• 02/21/2019
  • 08:31 PM
League Online News
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NBI HITS RAPPLER CEO AND PRRD TOP CRITIC FOR CYBER LIBEL



MANILA – The National Bureau of Investigation (NBI) charged into the Rappler headquarters to arrest Maria Ressa, the chief executive of the said media outlet. She was taken into custody on Wednesday after the court issued a warrant of arrest over a cyber libel case filed before the Department of Justice.

Ressa was caught off-guard at her office in Pasig City when the agents of NBI Cybercrime Division swarmed in to serve the arrest. She, and Rappler writer Reynaldo Santos Jr. were both named in the arrest of warrant dated Feb. 12, 2019 issued by Manila regional trial court Branch 46 Presiding Judge Rainelda H. Estacio-Montessa for violation of Sec. 4 (C)(4) of Rep. Act No. 10175 or the Cybercrime Prevention Act.

On her right to post bail, the night court judge refuse to accommodate Ressa’s legal plea. While Santos had not been cited if he was arrested. As of this writing however, after staying in NBI custody for a night, Ressa’s legal defense posted bail of P100,000 before a Manila court on Thursday, February 14, for her to realease.

Ressa's lawyer, JJ Disini went to the Manila Regional Trial Court (RTC) as soon as it opened Thursday morning to pay the bail.

Ressa arrived at the court at 11:30 am on Thursday to personally appear before Branch 46. Coincidentally, Branch 46 Judge Montesa was serving duty at a Las Piñas court.

Montesa's pairing judge, Branch 45 Judge Maria Teresa Abadilla, processed the bail.

 

Against Press Freedom

The DOJ found probable cause in the complaint filed by the National Bureau of Investigation and businessman William Keng for violation of Republic Act 10175 or the Cybercrime Prevention Act in March last year.

Published in May 2012, the article, written by Santos, cited an “intelligence report,” saying Keng had been under surveillance for his alleged involvement in human trafficking and drug smuggling.

The DOJ rejected the defense of the respondents that they could not be held liable under RA 10175, signed in September 2012 or four months after the article was posted on the news website.

It cited the updated version of the article, posted by Rappler on Feb. 19, 2014, was covered still by the law.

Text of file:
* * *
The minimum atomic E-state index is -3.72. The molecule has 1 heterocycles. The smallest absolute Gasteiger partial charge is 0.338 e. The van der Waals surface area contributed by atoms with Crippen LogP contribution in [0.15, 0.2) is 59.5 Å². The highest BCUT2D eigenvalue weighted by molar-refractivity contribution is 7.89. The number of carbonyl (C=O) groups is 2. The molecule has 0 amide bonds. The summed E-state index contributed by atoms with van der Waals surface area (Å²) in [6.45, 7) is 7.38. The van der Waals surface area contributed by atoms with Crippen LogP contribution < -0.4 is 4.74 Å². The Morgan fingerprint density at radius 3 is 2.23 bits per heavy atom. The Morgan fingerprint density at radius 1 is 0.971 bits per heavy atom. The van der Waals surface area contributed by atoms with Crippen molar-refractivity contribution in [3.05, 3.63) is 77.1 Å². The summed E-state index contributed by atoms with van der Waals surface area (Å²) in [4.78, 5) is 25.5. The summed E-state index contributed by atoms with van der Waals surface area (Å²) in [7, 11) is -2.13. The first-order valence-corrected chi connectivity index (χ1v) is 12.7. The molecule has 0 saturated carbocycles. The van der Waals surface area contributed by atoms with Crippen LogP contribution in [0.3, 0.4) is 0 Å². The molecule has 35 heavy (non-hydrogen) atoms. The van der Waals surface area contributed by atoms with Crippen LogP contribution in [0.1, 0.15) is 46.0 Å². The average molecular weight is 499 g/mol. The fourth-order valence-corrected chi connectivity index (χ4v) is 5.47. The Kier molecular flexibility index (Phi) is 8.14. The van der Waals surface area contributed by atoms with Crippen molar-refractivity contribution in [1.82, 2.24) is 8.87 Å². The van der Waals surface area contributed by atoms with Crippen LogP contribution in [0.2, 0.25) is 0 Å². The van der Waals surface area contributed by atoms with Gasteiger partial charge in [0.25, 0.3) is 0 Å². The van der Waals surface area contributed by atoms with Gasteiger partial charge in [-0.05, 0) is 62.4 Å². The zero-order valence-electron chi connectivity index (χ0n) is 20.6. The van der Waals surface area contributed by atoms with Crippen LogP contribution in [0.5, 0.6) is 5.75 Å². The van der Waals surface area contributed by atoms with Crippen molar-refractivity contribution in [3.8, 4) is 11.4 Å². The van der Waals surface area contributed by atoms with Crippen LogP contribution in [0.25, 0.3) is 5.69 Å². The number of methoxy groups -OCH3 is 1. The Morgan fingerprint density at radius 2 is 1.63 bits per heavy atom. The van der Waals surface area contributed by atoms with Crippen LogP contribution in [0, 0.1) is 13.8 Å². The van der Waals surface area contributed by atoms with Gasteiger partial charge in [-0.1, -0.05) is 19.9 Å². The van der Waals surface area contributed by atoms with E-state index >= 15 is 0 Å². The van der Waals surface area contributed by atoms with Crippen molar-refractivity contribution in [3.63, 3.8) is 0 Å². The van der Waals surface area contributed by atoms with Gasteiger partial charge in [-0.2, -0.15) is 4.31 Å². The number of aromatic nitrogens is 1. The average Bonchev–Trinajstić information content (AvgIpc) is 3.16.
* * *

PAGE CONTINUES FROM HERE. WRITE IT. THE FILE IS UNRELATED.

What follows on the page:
The DOJ also rejected the defense of the respondents that the complaint should be dismissed because of the one-year prescription period on libel cases, saying such rule did not apply to cyber libel.

Ressa previously spent nearly two decades working as a lead investigative reporter in Southeast Asia for CNN.

She is the author of two books concerning the rise of terrorism in Southeast Asia, 2013’s ′From Bin Laden to Facebook 10 Days of Abduction, 10 Years of Terrorism′ and ′Seeds of Terror: An Eyewitness Account of Al-Qaeda’s Newest Center′ in 2011.

Ressa is known to be a staunch critic of the administration, and the palace had also been very vocal with their conflict with her news organization, Rappler.

Since his presidential advent, President Rodrigo R. Duterte had many times indicted the news organization.

Last year, in February 2018, Rappler presidential beat reporter Pia Ranada was barred from the palace as ordered by Duterte himself according to a Malacañang personnel.

Jhopee Avanceña, head of Malacañang's Internal House Affairs Office (IHAO), told Ranada in a text message on February 20, "I informed the PSG (Presidential Security Group) not to allow you to enter the Palace since I was instructed last night by the president.”

Avanceña further told on PTV News that the president also wanted Ressa to be banned to enter the palace.

In light of all the administration’s move against Rappler and Ressa’s cyber libel case, international and local news organization slammed the government citing the dillema an attack against press freedom. The media advocates criticized Ressa's arrest, arguing that the time gap between the article's purported alteration and her arrest indicated a political element.

"You have to wonder, why is it that the person that is named in that article waited five years to file any charges," said Steven Butler, the Asia program coordinator for the Committee to Protect Journalists.

 

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